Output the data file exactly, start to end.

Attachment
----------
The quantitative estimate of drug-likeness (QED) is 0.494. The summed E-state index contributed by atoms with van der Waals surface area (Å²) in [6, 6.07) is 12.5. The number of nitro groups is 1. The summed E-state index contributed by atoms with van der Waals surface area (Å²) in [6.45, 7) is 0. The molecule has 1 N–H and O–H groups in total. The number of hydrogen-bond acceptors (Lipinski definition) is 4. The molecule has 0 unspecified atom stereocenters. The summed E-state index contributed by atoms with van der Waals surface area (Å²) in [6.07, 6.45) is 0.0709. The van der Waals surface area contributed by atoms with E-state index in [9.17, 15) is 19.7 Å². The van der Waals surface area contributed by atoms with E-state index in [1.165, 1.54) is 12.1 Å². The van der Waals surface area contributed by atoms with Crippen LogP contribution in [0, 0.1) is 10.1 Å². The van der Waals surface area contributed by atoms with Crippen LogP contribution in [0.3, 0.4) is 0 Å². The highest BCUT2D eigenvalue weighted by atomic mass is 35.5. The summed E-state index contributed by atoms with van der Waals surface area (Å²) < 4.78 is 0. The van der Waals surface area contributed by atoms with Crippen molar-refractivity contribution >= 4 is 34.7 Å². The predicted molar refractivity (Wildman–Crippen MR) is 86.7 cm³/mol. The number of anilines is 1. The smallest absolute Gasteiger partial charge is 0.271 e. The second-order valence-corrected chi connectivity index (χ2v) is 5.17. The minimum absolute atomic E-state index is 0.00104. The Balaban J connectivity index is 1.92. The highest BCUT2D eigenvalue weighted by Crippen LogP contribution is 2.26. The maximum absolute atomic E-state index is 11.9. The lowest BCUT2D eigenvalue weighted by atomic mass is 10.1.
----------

The quantitative estimate of drug-likeness (QED) is 0.494. The summed E-state index contributed by atoms with van der Waals surface area (Å²) in [6, 6.07) is 12.5. The number of nitro groups is 1. The summed E-state index contributed by atoms with van der Waals surface area (Å²) in [6.45, 7) is 0. The molecule has 1 N–H and O–H groups in total. The number of hydrogen-bond acceptors (Lipinski definition) is 4. The molecule has 0 unspecified atom stereocenters. The summed E-state index contributed by atoms with van der Waals surface area (Å²) in [6.07, 6.45) is 0.0709. The van der Waals surface area contributed by atoms with E-state index in [9.17, 15) is 19.7 Å². The van der Waals surface area contributed by atoms with E-state index in [1.165, 1.54) is 12.1 Å². The van der Waals surface area contributed by atoms with Crippen LogP contribution in [0, 0.1) is 10.1 Å². The van der Waals surface area contributed by atoms with Crippen LogP contribution in [0.3, 0.4) is 0 Å². The highest BCUT2D eigenvalue weighted by atomic mass is 35.5. The summed E-state index contributed by atoms with van der Waals surface area (Å²) < 4.78 is 0. The van der Waals surface area contributed by atoms with Crippen molar-refractivity contribution >= 4 is 34.7 Å². The predicted molar refractivity (Wildman–Crippen MR) is 86.7 cm³/mol. The number of anilines is 1. The smallest absolute Gasteiger partial charge is 0.271 e. The second-order valence-corrected chi connectivity index (χ2v) is 5.17. The minimum absolute atomic E-state index is 0.00104. The Balaban J connectivity index is 1.92. The highest BCUT2D eigenvalue weighted by Crippen LogP contribution is 2.26. The maximum absolute atomic E-state index is 11.9. The lowest BCUT2D eigenvalue weighted by atomic mass is 10.1.